Current musical synthesizers typically utilize MIDI, the "Musical Instrument Digital Interface" which was established as a hardware and software specification which would make it possible to exchange information such as: musical notes; program changes; expression control; etc. between different musical instruments or other devices such as: sequencers; computers; lighting controllers; mixers; etc. This ability to transmit and receive data was originally conceived for live performances, although subsequent developments have had an enormous impact in recording studios, audio and video production, and composition environments.
The standard for the MIDI interface has been prepared and published as a joint effort between the MIDI Manufacturer's Association (MMA) and the Japan MIDI Standards Committee (JMSC). This standard is subject to change by agreement between JMSC and MMA and is currently published as the MIDI 1.0 Detailed Specification Document Version 4.1, January 1989.
The hardware portion of the MIDI interface operates at 31.25 KBAUD asynchronous, with a start bit, eight data bits and a stop bit. This makes a total of ten bits for a period of 320 microseconds per serial byte. The start bit is a logical zero and the stop bit is a logical on. Bytes are transmitted by sending the least significant bit first. Data bits are transmitted in the MIDI interface by utilizing a five milliamp current loop. A logical zero is represented by the current being turned on and a logical one is represented by the current being turned off. Rise times and fall times for this current loop shall be less than two microseconds. A five pin DIN connector is utilized to provide a connection for this current loop with only two pins being utilized to transmit the current loop signal.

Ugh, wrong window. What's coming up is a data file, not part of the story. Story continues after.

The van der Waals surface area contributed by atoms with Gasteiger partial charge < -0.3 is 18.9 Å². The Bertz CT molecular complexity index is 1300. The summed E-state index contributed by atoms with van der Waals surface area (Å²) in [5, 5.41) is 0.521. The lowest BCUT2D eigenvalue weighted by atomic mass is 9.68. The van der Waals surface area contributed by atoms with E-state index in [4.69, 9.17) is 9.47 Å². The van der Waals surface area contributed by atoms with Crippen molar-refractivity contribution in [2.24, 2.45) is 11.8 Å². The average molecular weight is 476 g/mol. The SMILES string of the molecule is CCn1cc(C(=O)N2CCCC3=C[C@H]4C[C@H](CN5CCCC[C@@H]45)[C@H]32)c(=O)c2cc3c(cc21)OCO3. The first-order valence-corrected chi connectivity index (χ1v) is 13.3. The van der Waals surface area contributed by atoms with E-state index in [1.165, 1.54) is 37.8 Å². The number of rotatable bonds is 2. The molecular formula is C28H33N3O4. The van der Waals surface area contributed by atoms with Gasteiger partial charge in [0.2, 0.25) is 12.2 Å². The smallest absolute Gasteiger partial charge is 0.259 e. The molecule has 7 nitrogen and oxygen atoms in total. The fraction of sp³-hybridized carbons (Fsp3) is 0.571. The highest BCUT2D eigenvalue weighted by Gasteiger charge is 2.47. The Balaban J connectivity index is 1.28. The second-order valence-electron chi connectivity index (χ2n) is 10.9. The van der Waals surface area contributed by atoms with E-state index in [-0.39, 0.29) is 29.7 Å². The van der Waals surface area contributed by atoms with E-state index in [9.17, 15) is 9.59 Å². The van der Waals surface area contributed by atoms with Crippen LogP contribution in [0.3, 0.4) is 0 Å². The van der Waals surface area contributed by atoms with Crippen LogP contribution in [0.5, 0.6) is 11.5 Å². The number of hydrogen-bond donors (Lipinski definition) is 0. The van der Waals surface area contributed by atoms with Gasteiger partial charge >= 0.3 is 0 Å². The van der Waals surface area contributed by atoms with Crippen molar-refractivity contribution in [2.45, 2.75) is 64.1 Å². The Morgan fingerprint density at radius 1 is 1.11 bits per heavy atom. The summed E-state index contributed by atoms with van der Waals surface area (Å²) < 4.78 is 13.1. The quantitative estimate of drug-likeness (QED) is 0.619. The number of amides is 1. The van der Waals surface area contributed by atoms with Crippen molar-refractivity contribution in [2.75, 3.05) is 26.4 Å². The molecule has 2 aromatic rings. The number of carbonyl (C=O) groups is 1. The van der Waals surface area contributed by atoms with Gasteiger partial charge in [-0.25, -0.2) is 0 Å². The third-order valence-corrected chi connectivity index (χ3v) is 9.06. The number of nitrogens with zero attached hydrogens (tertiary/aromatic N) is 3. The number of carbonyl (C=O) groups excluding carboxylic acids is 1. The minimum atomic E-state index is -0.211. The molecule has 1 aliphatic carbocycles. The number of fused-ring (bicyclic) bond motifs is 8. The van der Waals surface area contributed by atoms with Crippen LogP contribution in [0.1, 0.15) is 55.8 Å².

Typically, an opto-isolator is utilized to provide isolation between devices which are coupled together utilizing a MIDI format. Communication utilized in the MIDI interface is achieved through multi-byte "messages" which consist of one status byte followed by one or two data bytes. There are certain exceptions to this rule. MIDI messages are sent over any of sixteen channels which may be utilized for a variety of performance information. There are five major types of MIDI messages: Channel Voice; Channel Mode; System Common; System Real-Time; and System Exclusive. A MIDI event is transmitted as a message and consists of one or more bytes.
A channel message in the MIDI system utilizes four bits in the status byte to address the message to one of sixteen MIDI channels and four bits to define the message. Channel messages are thereby intended for the receivers in a system whose channel number matches the channel number encoded in the status byte. An instrument may receive a MIDI message on more than one channel. The channel in which it receives its main instructions, such as which program number to be on and what mode to be in, is often referred to as its "Basic Channel." There are two basic types of channel messages, a Voice message and a Mode message. A Voice message is utilized to control an instrument's voices and Voice messages are typically sent over voice channels. A Mode message is utilized to define the instrument's response to Voice messages, Mode messages are generally sent over the instrument's Basic Channel.